In my first two years as a volunteer, I only supported the teams going out and gathered feedback when they returned. We transitioned from using gleaned physician samples to directly ordering medications and supplies through organizations whose mission is to support medical teams like ours. One of my favorite things is seeing the teams help package the medications before the trip because it is so cool to see them start to work together and begin relationships that will be forever cemented in the shared love of God.

The youth construction side of my missions life wasn’t planned either. My daughter Mariah wanted to go to El Salvador as a sixteen-year-old. After attending the meeting with her, I offered to help chaperone if they needed parents. (I always had a secret desire to see what a construction trip was like, but never in my wildest dreams did I imagine being with 20+ teenagers in a 3rd world country!) Well, my husband passed away the end of May when we were scheduled to leave in July. One of the first things Mariah asked when we were more coherent was, “Are we still going to be able to go?”

The answer was “Yes, Ted would have wanted us to go.” Working hard with the kids and studying the Bible passages from the Book of James during that trip was healing in its own way and I know it added to my recovery. That year, there were three mother-daughter teams and ENLACE wanted to film a Mother’s Day promotion for the next May. What Mariah and I said so touched the leaders that they used our testimony. Kind of amazing that brokenness ministers to others.

timheist2003pic2

Go: Pastor Tim Heist (also returning to El Salvador this summer!)

From Tim – My first missions trip was actually a Christmas present that I will forever be thankful for. A church student ministry leader and mentor of mine approached my parents about the possibility of taking me and a few other students on a trip to England to partner with an organization and church for a VBS style kids camp in the heart of Eastern London. My parents, looking to create a great environment of learning about Jesus, the global church, and finding ways to challenge me, thought the trip was a great idea. That Christmas morning I opened up a present and felt confused. It was a piece of luggage, every 15-year-old’s dream. Little did I know how much that gift would change my life!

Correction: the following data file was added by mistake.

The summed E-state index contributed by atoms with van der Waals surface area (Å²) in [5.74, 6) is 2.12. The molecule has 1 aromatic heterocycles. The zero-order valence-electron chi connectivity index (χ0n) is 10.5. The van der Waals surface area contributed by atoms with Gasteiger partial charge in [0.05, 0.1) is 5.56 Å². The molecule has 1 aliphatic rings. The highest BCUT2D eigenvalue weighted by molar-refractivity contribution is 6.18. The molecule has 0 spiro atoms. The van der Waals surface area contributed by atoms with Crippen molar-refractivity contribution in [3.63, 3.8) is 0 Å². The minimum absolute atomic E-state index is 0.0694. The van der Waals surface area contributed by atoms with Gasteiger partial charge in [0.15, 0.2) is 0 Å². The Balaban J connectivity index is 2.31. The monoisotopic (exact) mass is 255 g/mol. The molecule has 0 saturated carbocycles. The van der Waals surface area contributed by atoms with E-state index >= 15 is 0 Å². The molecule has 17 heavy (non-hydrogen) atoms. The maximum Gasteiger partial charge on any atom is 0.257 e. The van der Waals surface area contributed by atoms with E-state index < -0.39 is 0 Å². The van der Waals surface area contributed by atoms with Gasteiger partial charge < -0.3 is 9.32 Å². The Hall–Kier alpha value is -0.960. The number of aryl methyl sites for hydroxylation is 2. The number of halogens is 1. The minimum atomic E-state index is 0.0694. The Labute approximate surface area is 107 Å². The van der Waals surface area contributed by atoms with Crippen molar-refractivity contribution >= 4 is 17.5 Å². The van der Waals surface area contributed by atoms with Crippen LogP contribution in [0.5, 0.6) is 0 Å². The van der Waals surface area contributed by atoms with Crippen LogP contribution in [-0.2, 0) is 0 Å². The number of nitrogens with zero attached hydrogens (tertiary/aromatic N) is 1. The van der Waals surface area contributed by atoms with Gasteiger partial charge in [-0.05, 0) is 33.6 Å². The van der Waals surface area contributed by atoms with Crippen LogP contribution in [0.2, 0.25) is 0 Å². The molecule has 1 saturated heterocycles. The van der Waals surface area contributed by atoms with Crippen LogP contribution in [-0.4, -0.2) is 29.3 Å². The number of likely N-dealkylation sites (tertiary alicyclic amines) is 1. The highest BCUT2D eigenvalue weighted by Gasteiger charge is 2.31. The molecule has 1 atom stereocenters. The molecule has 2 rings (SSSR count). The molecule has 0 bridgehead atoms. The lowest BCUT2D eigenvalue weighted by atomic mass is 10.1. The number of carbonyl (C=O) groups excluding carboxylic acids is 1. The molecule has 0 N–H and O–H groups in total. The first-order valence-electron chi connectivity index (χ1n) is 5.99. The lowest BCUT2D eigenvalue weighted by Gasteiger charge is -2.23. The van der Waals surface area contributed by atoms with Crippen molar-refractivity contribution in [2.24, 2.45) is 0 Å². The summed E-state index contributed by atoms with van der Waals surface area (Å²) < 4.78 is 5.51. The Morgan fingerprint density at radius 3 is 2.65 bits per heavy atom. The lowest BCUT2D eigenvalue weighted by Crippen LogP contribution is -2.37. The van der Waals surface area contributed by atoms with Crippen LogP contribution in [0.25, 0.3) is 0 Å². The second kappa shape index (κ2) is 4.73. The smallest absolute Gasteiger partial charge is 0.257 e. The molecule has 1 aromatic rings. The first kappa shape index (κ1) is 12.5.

We went on the England trip in February of 2003 and when I look back on it, not only am I shocked how young I was, but I am thankful for what that trip taught me. It taught me the value of being on a team and serving. It taught me that no matter your age (young or old) you have a part in the work God is doing through his church,  It taught me that Jesus changes lives. Throughout that week I was challenged by the team I was serving with to go beyond what I knew was comfortable and step out into trusting God. It’s hard to fully put into words, but it was a physical trip that showed me a need for a spiritual trust in Jesus.

If you are considering a short term trip or perhaps a longer one, I would encourage you to step through the doors God opens and go. Going takes courage, trust, and a lot of hard work as you prepare and fundraise, but trips like these have forever changed my life and could be a positive change in yours. Will it be hard? Hopefully! Looking back on this trip, and the many others I have been on since then, it is through the trials, daunting fundraising, and the situations where I didn’t know how to respond, that God makes himself known. Every summer we take students to El Salvador to partner with a church and be a catalyst for change in the community. We tell our students to never let money keep them from going. I would encourage you the same way: If God opens a door for you to serve and experience His work in the global church, Go! After all, we never truly know how life changing a small conversation can be.

For me, it was a leader’s invitation. What will be the start of something great for you?